Today, almost all disposable water bottles and soft drink containers, as well as peanut butter, salad dressing, and shampoo containers, are made of polyethylene terephthalate, which is usually abbreviated PET or PETE. PET is designated with a #1 inside the chasing-arrows recycling symbol. This is a plastic we all come in contact with each day. In addition to bottles and containers, carpeting, fleece jackets, and even some of our clothes are also made from PET.
When you separate your recyclables from trash and either take them to the curb or to a recycling drop-off facility, you are taking plastics and other items on the first step in their journey toward a second life and a healthier planet. Since you are providing a manufacturer with a material which they will use and process, keep your recyclables clean. Empty all bottles and jars. There is no need to remove most labels; however, if possible, remove labels that cover the entire bottle or jar and wrap around the bottom edge. Plastic caps may remain on bottles.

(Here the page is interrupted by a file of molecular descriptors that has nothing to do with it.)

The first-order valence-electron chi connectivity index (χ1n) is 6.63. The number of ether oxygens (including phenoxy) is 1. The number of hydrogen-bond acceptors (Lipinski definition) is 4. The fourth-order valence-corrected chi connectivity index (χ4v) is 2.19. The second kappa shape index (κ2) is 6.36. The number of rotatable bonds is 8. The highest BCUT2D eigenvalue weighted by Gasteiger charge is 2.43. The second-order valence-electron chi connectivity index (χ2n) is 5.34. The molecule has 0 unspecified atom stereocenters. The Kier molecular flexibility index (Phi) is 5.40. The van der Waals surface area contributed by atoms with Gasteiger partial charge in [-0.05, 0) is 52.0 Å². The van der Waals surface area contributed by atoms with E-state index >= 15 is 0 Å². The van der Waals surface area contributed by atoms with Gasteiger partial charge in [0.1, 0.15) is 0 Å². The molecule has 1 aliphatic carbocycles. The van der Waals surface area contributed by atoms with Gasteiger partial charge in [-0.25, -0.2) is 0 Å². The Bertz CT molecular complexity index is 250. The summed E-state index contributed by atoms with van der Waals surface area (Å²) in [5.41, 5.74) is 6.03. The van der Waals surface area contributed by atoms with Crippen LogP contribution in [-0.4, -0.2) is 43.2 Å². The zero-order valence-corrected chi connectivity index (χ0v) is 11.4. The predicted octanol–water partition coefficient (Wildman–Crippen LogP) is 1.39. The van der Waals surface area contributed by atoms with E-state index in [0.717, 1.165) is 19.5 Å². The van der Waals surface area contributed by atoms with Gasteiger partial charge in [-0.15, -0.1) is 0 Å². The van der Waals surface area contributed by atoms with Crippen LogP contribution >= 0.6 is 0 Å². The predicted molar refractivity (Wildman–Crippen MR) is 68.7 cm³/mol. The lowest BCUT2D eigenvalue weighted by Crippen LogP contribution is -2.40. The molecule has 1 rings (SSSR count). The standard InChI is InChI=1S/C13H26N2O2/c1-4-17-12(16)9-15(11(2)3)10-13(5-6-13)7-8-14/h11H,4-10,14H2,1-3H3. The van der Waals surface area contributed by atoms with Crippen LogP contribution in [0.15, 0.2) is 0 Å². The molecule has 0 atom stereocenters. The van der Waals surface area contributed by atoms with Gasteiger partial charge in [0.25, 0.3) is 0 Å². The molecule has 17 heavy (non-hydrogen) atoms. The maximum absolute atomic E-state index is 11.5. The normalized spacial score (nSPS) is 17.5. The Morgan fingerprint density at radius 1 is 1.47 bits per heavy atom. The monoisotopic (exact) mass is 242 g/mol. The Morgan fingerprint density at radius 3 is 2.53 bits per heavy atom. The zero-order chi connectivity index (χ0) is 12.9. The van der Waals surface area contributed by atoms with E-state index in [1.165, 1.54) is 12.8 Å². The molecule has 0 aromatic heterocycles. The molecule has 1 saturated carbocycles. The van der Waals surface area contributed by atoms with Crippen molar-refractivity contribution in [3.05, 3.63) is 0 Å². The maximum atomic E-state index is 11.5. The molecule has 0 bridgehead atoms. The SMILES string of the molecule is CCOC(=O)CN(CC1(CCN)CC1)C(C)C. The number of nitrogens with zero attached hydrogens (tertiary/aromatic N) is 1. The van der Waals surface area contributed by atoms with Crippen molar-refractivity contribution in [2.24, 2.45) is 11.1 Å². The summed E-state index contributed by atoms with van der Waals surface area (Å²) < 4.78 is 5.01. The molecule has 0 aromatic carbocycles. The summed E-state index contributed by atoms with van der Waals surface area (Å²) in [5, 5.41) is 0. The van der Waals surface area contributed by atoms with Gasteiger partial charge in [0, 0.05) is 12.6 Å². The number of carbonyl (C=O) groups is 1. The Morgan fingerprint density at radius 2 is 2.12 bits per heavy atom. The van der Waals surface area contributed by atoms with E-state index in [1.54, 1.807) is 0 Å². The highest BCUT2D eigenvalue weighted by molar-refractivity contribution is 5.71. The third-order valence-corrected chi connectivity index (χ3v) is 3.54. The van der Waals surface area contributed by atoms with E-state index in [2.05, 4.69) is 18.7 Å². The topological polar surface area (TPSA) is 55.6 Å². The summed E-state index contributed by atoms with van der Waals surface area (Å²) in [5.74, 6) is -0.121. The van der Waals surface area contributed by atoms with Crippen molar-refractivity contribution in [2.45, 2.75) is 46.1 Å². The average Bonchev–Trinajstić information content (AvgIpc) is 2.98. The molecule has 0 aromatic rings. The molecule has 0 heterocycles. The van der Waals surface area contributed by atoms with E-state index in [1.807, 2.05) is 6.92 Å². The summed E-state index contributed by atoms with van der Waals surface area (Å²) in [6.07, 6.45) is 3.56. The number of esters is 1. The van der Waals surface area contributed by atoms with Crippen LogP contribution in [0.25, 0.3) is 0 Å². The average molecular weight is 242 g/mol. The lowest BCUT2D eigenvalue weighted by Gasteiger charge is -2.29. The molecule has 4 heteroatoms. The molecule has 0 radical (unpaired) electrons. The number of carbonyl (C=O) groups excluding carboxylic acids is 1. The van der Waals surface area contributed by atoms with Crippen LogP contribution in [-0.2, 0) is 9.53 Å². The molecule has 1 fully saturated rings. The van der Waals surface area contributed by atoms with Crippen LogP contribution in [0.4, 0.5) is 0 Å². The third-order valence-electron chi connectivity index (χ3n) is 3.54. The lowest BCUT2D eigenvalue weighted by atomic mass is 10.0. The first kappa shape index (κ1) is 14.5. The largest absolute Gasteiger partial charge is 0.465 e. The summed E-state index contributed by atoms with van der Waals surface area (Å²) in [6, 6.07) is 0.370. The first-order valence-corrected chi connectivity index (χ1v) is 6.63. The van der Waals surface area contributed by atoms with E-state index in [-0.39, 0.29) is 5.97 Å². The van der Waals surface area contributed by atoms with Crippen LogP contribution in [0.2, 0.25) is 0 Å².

Along with your other collected recyclables, PET plastics are first transported to a sorting facility, called a Materials Recovery Facility (MRF, pronounced “murf”), where they are separated from other types of plastics and other materials. The PET jars, bottles, and packaging are then crushed into bales and shipped off to a PET recycling plant. At this facility, the bales are broken open and the plastics are pre-washed and sorted by color. They are then shredded into tiny pieces which are washed again. These plastic pieces are next placed in a liquid bath, allowing the heavier PET pieces to fall to the bottom and the lighter bottle caps and any remaining labels to float to the top, where they can be removed. When all remaining PET pieces are clean and dried, they are processed into PET flakes or pellets which can be used to make all of the PET items mentioned earlier, such as plastic bottles and packaging, polyester material for clothing or upholstery, fiberfill, or carpet.
According to the PET Resin Association (PETRA), the average American household uses about 45 pounds of PET bottles and jars in a year. However, only about 27 percent of those were recycled in 2016. Even so, over 2 billion pounds of PET plastics are collected annually, which is a good start.
Remember, recycling PET uses less energy, reduces greenhouse gas emissions, conserves natural resources, and saves landfill space. And it all starts with YOU tossing that plastic bottle in the recycling bin and buying products made with recycled PET! Plastic recycling begins with you!
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